“Once New Hampshire secedes, will we be able to travel to other states?”
This is certainly a legitimate question. Many people rightfully fear that once we cut ties to DC, they may not be able to travel to other states for work or pleasure. Of course, many New Hampshire citizens do work in Massachusetts, Maine, and Vermont. Many also travel to other states to see family or for vacations. If secession meant that citizens were trapped in New Hampshire forever or that it would be extremely difficult to travel to other states, it would certainly be a reason to support secession less or not at all.
While it is not possible to predict the future or guarantee any political outcome, we could be fairly certain of how interstate travel might play out once New Hampshire inevitably cuts ties with DC politicians. As with all interstate lines, both sides have the right to control the border. Let’s address New Hampshire and the union:
The state is increasingly run by libertarians, especially on issues involving borders. By the time secession occurs, the majority of the legislature and the electorate will likely be libertarian, at least on border issues. Over the past few decades, progressives have been growing bolder in their declarations that borders should not exist anywhere on Earth for any reason whatsoever. So, the progressives in the legislature would certainly endorse a totally open border policy with the union. If they believe that there should be no border separating the United states from Mexico or Canada, they would surely not want any border separating Vermont, Maine, and Massachusetts from New Hampshire. The Republicans in the legislature are governing more like libertarians each year, and most of them seem to be fairly liberal on border issues. Considering their support for free trade and prosperity, we could safely assume that they would not build a wall or implement strong immigration controls on New Hampshire’s borders. Once they mentioned that it would cost taxpayers money to do so, the ultra-frugal tax base would likely reject the proposal anyway. The moderates in the legislature also seem to be quite liberal on border policy. It seems unlikely that they would support strong immigraiton controls with union states either. In summary, there would be little to no appetite for blocking travel anywhere in the New Hampshire legislature.
The united states and DC are increasingly controlled by progressives. And one of the hallmarks of progressive ideology is the belief that borders are nothing more than a modern construct related to authoritarianism and racism, and that they should not exist. Most states are run by progressives, especially on border policies. Moderate Republicans in DC also support open borders, and they generally do not oppose Democrat policies. Centrists in both parties support open borders. The few conservatives in Congress who support moderate to strong border controls are diminishing in numbers and strength. And those conservatives would be unlikely to support policies that choke out the libertarian-conservatives state of New Hampshire. Blocking travel from New Hampshire would also mean blocking or severely restricting travel from the entire state of Maine, as well. It would be very difficult to imagine Congress blocking travel to and from Maine and New Hampshire. Considering that the federal government and nearly every state in the union has been increasingly supporting freedom of movement all over the world, blocking travel from New Hampshire would be hypocrisy so profound that even politicians would not likely endorse it.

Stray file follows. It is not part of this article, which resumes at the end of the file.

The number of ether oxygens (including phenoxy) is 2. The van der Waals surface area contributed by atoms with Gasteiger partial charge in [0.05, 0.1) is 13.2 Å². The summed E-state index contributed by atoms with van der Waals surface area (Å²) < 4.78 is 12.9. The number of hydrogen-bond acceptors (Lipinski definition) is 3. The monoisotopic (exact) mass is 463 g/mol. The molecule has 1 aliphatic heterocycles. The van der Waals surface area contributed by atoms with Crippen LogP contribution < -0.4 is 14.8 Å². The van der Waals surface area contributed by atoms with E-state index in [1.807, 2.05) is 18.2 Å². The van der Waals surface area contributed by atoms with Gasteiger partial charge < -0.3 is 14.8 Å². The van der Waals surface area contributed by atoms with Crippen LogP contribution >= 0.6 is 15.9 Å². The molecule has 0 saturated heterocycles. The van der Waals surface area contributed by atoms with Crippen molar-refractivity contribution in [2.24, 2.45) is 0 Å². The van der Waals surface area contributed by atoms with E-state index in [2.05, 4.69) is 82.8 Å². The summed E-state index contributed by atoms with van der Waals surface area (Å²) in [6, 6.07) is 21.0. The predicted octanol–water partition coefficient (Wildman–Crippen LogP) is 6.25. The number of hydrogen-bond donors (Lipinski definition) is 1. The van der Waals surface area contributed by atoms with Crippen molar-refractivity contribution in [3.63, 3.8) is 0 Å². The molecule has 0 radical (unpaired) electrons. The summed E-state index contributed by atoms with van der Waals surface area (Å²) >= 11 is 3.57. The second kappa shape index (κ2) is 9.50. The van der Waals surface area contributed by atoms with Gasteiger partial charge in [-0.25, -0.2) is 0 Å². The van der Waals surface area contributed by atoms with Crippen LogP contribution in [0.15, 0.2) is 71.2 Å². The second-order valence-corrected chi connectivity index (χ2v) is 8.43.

What would daily life look like for residents of Manchester who commute to Boston every day for work?
There would likely be no restrictions from New Hampshire’s side of the border. And the progressives who run Massachusetts and Boston have made it clear that they do not believe in borders, so they could not possibly restrict the worker’s commute to and from work. It would be hard to imagine any restrictions for the Granite Stater. Traveling to Vermont or Maine would also likely be unrestricted. And traveling for pleasure would likely be as easy as traveling for work. While New Hampshire license plates would no longer be ‘united states’ plates, the most likely scenario would presume that the federal government and other states would respect the license of New Hampshire drivers, just like they do for drivers from Canada. Currently, drivers with licenses and plates from Ontario, Quebec, and all other Canadian provinces are able to drive around the united states without any issues, and vice versa.
Likewise, residents of the union states would be free to travel into New Hampshire as often as they desire. I could not imagine anyone stopping them. We are very welcoming, and we love when people visit our state, especially if they are spending money here.
“How would air travel be affected once New Hampshire is independent?”
Many Granite Staters rely on airline service to bring them to faraway destinations, whether for business or pleasure. Let’s explore how air travel might be affected by New Hampshire’s independence.